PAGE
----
Most women with pre-eclampsia do not develop serious complications. The risks increase the more severe as the pre-eclampsia becomes.

Complications for the mother

Serious complications are uncommon but include the following.
• Eclampsia (described above).
• Liver, kidney, and lung problems.
• A blood clotting disorder.
• A stroke (bleeding into the brain).
• Severe bleeding from the placenta.

HELLP syndrome occurs in about 1 in 5 women who have severe pre-eclampsia. HELLP stands for 'haemolysis, elevated liver enzymes and low platelets' which are some of the medical features of this severe form of pre-eclampsia. Haemolysis means that the blood cells start to break down. Elevated liver enzymes means that the liver has become affected. Low platelets means that the number of platelets in the blood is low and you are at risk of serious bleeding problems.

For the baby

  • The poor blood supply in the placenta can reduce the amount of nutrients and oxygen to the growing baby. On average, babies of mothers with pre-eclampsia tend to be smaller. There is also an increased risk of stillbirth.
  • About 10 women, and several hundred babies, die each year in the UK from the complications of severe pre-eclampsia. The risk of complications is reduced if pre-eclampsia is diagnosed early and treated.

What is the treatment for pre-eclampsia?

Delivering the baby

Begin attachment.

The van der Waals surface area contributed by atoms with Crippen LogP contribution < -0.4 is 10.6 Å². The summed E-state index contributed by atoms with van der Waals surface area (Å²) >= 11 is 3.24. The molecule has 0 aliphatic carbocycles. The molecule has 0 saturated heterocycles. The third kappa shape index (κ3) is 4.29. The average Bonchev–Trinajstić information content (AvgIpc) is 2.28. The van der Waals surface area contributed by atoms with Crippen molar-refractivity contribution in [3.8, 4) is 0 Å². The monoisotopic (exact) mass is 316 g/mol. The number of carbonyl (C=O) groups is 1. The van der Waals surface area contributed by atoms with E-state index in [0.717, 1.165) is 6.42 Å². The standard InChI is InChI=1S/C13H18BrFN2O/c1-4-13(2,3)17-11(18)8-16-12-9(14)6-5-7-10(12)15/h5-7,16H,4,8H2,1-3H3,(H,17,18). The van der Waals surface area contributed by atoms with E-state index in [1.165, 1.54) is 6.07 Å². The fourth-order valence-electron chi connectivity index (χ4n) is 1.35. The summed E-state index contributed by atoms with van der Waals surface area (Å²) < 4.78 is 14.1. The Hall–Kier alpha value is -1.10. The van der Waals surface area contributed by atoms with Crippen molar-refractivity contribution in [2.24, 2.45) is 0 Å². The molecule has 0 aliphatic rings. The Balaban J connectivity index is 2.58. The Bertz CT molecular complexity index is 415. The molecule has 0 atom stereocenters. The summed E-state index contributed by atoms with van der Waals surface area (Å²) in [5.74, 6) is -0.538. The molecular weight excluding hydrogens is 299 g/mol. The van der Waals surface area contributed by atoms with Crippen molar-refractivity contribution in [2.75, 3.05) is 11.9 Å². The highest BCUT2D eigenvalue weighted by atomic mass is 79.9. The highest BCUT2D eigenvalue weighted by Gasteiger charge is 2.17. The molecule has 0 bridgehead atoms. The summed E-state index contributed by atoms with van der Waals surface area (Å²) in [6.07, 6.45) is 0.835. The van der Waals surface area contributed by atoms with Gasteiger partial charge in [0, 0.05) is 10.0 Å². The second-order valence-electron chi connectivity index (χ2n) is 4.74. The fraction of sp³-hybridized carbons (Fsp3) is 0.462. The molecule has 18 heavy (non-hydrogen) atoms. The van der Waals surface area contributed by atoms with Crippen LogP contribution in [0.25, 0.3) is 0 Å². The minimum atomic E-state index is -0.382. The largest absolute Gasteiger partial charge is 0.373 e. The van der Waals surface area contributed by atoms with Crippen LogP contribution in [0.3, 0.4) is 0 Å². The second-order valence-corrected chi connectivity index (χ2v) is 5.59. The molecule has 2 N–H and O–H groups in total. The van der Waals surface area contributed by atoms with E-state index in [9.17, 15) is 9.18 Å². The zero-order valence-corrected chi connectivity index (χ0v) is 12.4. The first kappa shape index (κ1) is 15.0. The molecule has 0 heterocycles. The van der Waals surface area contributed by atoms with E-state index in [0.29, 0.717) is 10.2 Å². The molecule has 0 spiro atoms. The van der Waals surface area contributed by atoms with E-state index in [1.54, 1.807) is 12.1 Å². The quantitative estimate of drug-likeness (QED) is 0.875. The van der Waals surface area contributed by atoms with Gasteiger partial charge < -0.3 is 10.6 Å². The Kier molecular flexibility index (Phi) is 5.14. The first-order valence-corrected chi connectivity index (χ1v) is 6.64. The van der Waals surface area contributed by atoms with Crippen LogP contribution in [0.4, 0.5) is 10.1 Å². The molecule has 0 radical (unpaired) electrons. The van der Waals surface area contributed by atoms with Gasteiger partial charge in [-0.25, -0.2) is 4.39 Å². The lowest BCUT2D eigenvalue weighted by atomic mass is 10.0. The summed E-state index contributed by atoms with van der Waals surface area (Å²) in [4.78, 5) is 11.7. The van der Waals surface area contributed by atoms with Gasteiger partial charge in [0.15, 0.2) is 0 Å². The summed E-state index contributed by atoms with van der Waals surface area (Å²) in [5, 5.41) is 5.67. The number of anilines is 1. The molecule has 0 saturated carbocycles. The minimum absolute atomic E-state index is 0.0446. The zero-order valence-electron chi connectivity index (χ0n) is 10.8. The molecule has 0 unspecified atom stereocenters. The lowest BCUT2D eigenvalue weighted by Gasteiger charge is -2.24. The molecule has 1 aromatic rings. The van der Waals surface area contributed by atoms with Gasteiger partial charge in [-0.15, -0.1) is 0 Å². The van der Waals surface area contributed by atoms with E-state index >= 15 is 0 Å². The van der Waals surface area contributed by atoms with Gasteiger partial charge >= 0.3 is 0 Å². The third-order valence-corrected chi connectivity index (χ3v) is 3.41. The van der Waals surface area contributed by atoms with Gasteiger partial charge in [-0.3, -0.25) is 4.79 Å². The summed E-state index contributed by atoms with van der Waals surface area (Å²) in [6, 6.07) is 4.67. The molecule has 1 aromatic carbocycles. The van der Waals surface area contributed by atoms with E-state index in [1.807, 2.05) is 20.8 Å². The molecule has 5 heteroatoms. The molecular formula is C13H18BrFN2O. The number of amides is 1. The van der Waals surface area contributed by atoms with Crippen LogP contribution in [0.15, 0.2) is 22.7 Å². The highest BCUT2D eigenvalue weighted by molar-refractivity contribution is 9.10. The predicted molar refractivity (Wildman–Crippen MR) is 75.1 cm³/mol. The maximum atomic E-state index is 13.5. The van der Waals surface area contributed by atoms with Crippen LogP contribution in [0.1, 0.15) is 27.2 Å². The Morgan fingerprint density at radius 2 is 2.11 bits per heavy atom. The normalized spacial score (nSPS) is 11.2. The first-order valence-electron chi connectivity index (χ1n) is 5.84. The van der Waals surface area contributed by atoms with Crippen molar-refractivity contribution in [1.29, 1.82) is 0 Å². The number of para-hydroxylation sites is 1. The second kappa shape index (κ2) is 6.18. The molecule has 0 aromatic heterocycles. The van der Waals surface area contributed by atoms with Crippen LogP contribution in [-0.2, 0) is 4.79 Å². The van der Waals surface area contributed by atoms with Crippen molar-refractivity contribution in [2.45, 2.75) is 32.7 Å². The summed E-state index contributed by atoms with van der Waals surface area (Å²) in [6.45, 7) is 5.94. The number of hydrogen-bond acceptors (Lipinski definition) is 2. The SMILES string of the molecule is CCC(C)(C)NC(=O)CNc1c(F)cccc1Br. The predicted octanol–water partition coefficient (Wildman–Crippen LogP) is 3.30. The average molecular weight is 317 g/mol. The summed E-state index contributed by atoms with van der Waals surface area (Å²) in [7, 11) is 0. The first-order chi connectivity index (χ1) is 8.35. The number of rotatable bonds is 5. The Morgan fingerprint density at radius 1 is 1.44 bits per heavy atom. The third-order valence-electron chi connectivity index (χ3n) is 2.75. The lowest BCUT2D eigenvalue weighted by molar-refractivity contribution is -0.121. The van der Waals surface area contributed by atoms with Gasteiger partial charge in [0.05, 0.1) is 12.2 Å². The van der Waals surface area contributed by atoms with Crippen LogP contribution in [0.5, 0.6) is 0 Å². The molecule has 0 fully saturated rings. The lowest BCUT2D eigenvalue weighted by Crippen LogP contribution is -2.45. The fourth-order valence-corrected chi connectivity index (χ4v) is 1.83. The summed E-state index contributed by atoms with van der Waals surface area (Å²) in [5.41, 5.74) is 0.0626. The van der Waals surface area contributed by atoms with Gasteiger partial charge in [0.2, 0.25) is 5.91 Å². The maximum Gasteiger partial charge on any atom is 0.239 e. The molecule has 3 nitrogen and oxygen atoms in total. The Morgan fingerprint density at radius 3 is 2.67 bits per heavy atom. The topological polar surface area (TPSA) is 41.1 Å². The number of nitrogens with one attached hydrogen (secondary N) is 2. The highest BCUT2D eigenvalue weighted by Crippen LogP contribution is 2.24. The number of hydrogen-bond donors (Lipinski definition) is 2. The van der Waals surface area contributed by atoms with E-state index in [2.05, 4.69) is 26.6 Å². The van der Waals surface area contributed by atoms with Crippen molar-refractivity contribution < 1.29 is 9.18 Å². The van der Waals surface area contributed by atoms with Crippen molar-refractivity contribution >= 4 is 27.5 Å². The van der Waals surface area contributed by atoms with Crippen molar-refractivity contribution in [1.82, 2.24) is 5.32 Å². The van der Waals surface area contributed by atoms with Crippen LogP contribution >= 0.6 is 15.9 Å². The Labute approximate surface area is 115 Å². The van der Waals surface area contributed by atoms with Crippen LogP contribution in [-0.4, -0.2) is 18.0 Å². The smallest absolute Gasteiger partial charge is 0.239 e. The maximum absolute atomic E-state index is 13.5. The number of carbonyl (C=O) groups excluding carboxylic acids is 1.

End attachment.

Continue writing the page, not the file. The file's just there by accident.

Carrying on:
The only complete cure is to deliver the baby. At delivery the placenta (often called the afterbirth) is delivered just after the baby. Therefore, the cause of the condition is removed. After the birth, the blood pressure and any other symptoms in the mother usually soon settle.
It is common practice to induce labour if pre-eclampsia occurs late in the pregnancy. A caesarean section can be done if necessary. The risk to the baby is small if he or she is born just a few weeks early. However, a difficult decision may have to be made if pre-eclampsia occurs earlier in the pregnancy. The best time to deliver the baby has to balance several factors which include:

• The severity of the condition in the mother, and the risk of complications occurring.
• How badly the baby is affected.
• The chance of a premature baby doing well. As a rule, the later in pregnancy the baby is born, the better.

However, some babies grow very poorly if the placenta does not work well in severe pre-eclampsia. They may do much better if they are born, even if they are premature. As a rule, if pre-eclampsia is severe, then delivery sooner rather than later is best. If the pre-eclampsia is not too severe, then postponing delivery until nearer full term may be best

Globally, preeclampsia and other hypertensive disorders of pregnancy are a leading cause of maternal and infant illness and death. By conservative estimates, these disorders are responsible for 76,000 maternal and 500,000 infant deaths each year.